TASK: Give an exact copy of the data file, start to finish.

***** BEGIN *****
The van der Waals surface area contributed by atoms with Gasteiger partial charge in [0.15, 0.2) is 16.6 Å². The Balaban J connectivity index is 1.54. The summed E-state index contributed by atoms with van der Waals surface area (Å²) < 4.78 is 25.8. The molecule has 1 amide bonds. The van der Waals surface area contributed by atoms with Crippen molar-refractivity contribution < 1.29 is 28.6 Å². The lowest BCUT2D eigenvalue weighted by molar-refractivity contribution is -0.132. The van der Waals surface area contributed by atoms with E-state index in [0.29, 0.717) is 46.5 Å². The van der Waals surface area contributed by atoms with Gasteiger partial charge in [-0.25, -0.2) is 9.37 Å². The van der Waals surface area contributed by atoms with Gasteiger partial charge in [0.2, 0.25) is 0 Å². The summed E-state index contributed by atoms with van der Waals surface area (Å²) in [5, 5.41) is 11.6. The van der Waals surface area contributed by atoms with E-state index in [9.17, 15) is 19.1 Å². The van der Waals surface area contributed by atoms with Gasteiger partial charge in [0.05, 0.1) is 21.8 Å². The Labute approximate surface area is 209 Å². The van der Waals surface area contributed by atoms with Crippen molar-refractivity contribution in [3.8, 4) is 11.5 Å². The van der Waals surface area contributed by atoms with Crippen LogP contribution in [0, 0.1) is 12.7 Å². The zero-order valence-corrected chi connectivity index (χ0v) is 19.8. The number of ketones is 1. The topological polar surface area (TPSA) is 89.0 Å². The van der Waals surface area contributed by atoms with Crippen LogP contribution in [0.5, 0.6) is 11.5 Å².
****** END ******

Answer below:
The van der Waals surface area contributed by atoms with Gasteiger partial charge in [0.15, 0.2) is 16.6 Å². The Balaban J connectivity index is 1.54. The summed E-state index contributed by atoms with van der Waals surface area (Å²) < 4.78 is 25.8. The molecule has 1 amide bonds. The van der Waals surface area contributed by atoms with Crippen molar-refractivity contribution < 1.29 is 28.6 Å². The lowest BCUT2D eigenvalue weighted by molar-refractivity contribution is -0.132. The van der Waals surface area contributed by atoms with E-state index in [0.29, 0.717) is 46.5 Å². The van der Waals surface area contributed by atoms with Gasteiger partial charge in [-0.25, -0.2) is 9.37 Å². The van der Waals surface area contributed by atoms with Gasteiger partial charge in [0.2, 0.25) is 0 Å². The summed E-state index contributed by atoms with van der Waals surface area (Å²) in [5, 5.41) is 11.6. The van der Waals surface area contributed by atoms with E-state index in [9.17, 15) is 19.1 Å². The van der Waals surface area contributed by atoms with Gasteiger partial charge in [0.05, 0.1) is 21.8 Å². The Labute approximate surface area is 209 Å². The van der Waals surface area contributed by atoms with Crippen molar-refractivity contribution in [3.8, 4) is 11.5 Å². The van der Waals surface area contributed by atoms with Crippen LogP contribution in [0, 0.1) is 12.7 Å². The zero-order valence-corrected chi connectivity index (χ0v) is 19.8. The number of ketones is 1. The topological polar surface area (TPSA) is 89.0 Å². The van der Waals surface area contributed by atoms with Crippen LogP contribution in [0.5, 0.6) is 11.5 Å².